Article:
Digital transformation has been taking place across countless industries for the last several years, and construction is no exception to this new trend. Innovations in business management, job site safety, equipment, and team productivity are all coming together to help construction contractors, project managers, and subcontractors complete jobs more efficiently and safely. Here are seven areas where technology is making its way to the construction industry today.
The most beneficial improvements in the construction industry as far as technological advances are concerned is the use of specialized software to help run a more efficient business. Tracking payments to and from vendors and suppliers, keeping up to date with financial records, and ensuring the business is up to date with contractor licensing requirements are all possible with the right technology stack. Even surety bond agencies are making the digital move, allowing construction contractors the ability to quickly get the bond they need through a streamlined, online process. From any perspective, the use of technology is making the operation and ongoing management of a construction business far simpler.
Autonomous vehicles on both the consumer and business sides of the line have made headlines in recent years, but changes are coming to the construction industry as well. Thanks to advances technology, several start-up companies are focusing their digital know-how in developing autonomous equipment. Machines that can do significant, otherwise laborious jobs have the potential to reduce the overall cost of each project, without sacrificing the human workers needed for more detailed work.
Creative Material Use
There are several ways in which technology is allowing the construction industry to get more creative, especially when it comes to the materials used on the job. For instance, carbon fiber with the help of 3D printing is being used in producing wind turbine blades, while advanced lighting technology is being added to road construction projects around the world. These enhancements use available and upcoming technology to create a safer, more efficient environment for workers and ultimately, the people who will use the finished project.
Another area where construction is taking a digital leap is safety equipment. From hard hats to protective eyewear, companies are developing wearable technology that offers information about the safety level of the job site, potential hazards, and in some cases, details about how to most appropriately complete a task. Wearable technology has some way to go before it makes the mainstream in construction, but it is undoubtedly on the rise.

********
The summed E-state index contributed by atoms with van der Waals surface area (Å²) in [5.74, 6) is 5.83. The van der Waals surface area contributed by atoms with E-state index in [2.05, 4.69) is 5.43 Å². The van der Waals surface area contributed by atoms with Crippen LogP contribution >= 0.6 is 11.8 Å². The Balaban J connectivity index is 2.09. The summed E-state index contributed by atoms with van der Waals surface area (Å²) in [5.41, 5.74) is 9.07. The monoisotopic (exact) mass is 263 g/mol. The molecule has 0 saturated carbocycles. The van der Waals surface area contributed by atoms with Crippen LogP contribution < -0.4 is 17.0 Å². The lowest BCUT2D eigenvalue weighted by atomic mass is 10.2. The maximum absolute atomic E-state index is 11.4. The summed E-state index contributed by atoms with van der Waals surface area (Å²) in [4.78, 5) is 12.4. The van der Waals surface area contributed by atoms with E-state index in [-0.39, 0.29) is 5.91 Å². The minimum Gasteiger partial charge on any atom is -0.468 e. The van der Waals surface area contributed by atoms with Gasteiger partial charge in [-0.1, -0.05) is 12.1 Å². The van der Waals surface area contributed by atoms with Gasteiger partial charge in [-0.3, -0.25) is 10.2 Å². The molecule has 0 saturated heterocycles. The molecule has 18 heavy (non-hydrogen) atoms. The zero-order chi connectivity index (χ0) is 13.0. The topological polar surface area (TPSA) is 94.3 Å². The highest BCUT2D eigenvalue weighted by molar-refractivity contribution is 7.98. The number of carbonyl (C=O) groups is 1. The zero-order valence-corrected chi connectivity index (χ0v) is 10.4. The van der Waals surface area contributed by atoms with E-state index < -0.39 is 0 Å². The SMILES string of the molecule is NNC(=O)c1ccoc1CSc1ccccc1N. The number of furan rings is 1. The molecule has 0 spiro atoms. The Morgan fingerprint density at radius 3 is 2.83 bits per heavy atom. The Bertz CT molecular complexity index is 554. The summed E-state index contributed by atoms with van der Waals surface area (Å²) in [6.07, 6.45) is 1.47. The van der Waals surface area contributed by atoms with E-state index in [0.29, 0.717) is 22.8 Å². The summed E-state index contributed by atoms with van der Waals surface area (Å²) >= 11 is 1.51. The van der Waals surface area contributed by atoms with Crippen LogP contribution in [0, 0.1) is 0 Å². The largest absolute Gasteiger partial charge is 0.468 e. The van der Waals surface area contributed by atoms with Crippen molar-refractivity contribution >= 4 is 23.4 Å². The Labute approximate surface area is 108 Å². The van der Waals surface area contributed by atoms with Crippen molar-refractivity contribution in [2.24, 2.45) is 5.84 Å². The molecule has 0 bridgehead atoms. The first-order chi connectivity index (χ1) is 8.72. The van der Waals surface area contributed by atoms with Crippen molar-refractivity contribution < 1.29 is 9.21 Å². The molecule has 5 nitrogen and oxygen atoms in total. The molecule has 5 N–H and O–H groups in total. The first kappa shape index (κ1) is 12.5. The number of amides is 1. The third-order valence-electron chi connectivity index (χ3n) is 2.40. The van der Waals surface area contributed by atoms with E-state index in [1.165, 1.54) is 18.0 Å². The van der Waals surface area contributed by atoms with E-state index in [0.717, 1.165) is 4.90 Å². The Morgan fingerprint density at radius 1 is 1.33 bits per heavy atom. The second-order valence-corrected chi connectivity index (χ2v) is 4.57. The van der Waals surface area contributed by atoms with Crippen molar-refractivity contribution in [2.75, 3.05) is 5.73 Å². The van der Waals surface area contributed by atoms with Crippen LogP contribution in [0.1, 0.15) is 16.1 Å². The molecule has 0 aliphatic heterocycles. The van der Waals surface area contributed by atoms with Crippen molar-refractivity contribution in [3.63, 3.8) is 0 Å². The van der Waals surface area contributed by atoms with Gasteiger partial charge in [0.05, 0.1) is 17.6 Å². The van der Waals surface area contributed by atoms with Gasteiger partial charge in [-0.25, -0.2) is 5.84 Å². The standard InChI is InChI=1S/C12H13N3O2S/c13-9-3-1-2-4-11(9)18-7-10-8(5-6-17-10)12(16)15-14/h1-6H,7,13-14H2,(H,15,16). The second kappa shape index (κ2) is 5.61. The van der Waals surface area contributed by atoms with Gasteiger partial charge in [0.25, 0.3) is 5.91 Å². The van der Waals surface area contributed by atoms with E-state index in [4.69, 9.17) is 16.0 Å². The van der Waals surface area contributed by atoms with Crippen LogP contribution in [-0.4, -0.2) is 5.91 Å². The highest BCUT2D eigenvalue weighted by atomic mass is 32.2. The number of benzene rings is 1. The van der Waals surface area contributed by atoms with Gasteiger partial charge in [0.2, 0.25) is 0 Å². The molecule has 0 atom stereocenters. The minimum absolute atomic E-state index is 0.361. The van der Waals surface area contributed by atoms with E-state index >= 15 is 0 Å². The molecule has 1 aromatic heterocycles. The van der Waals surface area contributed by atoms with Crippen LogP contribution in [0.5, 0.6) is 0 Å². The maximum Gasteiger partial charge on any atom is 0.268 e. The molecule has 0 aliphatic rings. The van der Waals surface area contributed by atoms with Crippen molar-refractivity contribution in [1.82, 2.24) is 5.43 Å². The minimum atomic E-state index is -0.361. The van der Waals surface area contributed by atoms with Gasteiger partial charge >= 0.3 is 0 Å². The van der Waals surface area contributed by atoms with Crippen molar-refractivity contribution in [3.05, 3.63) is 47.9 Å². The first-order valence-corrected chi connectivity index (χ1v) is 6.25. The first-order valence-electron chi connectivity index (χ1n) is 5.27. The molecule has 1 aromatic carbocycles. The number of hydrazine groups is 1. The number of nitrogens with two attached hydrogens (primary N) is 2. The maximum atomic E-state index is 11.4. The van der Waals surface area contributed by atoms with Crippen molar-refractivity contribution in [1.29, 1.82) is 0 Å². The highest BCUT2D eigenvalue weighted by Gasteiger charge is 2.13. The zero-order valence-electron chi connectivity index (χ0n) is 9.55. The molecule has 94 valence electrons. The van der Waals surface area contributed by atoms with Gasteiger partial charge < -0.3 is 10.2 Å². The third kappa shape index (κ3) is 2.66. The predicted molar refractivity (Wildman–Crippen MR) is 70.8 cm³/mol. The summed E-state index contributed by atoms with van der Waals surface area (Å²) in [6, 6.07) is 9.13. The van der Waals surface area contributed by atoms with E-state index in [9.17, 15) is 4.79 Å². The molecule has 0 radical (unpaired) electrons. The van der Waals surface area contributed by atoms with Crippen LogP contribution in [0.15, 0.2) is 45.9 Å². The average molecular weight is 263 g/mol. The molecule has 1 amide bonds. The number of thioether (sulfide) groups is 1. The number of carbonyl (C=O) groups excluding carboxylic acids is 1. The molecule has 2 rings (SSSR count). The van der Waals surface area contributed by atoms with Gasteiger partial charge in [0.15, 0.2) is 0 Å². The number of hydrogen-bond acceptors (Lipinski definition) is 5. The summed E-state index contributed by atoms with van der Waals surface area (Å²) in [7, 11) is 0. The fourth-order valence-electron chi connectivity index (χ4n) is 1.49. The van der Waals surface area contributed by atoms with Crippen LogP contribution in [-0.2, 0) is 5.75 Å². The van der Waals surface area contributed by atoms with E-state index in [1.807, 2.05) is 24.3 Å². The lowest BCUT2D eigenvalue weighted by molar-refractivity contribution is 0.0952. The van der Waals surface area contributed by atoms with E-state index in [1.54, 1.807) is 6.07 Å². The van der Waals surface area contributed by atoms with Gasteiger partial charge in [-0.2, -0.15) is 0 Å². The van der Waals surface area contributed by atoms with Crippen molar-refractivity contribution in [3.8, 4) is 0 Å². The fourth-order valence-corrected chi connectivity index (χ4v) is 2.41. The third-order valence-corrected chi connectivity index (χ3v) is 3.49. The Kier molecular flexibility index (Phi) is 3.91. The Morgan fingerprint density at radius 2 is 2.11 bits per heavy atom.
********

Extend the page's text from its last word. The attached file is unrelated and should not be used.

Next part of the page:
Drones have several use cases throughout the business world, and construction is included on that growing list. The use of drones on the job help construction contractors and project managers monitor progress of the work, along with subcontractor productivity along the way. Drones are also beneficial in delivering real-time information about upcoming weather and safety hazards that can create chaos on the job site.
Augmented reality, or AR, is making waves in construction because of its far-reaching impact. Several construction companies have started to use augmented reality technology as a method to identify potential safety issues before work begins or as it progresses. This has the potential to reduce delays on the job by eliminating hazards long before anyone starts working. The use of augmented reality also gives planners, developers, and architects the opportunity to work with construction contractors throughout a project. This collaborative environment gives all parties involves more peace of mind that the end result of the project will be the best possible outcome.
Using Big Data
Many industries have embraced the reality that information is king, and construction is falling in line quickly. Big data – information collected from multiple sources throughout a construction site or business – is being used in a variety of ways thanks to technology. For instance, the addition of data-collecting sensors on buildings gives construction contractors more information than they know what to do with. It can help with scheduling decisions, project progress and performance, and worker productivity. Additionally, big data can be used to reduce the overall cost of running a construction business. Everything from fuel costs, maintenance, construction equipment use, and inventory of materials can be monitored and reported back to the business in real-time. Construction contractors can use these crucial details to run a more efficient shop, potentially lowering the cost of doing business over time.
Overall, technology in construction has an opportunity to make a significant difference in the way projects are completed. No matter how big or small the scale of the work, the addition of technology can enhance efficiency while reducing costs across the board.
Author Bio: Eric Weisbrot is the Chief Marketing Officer of JW Surety Bonds. With years of experience in the surety industry under several different roles within the company, he is also a contributing author to the surety bond blog.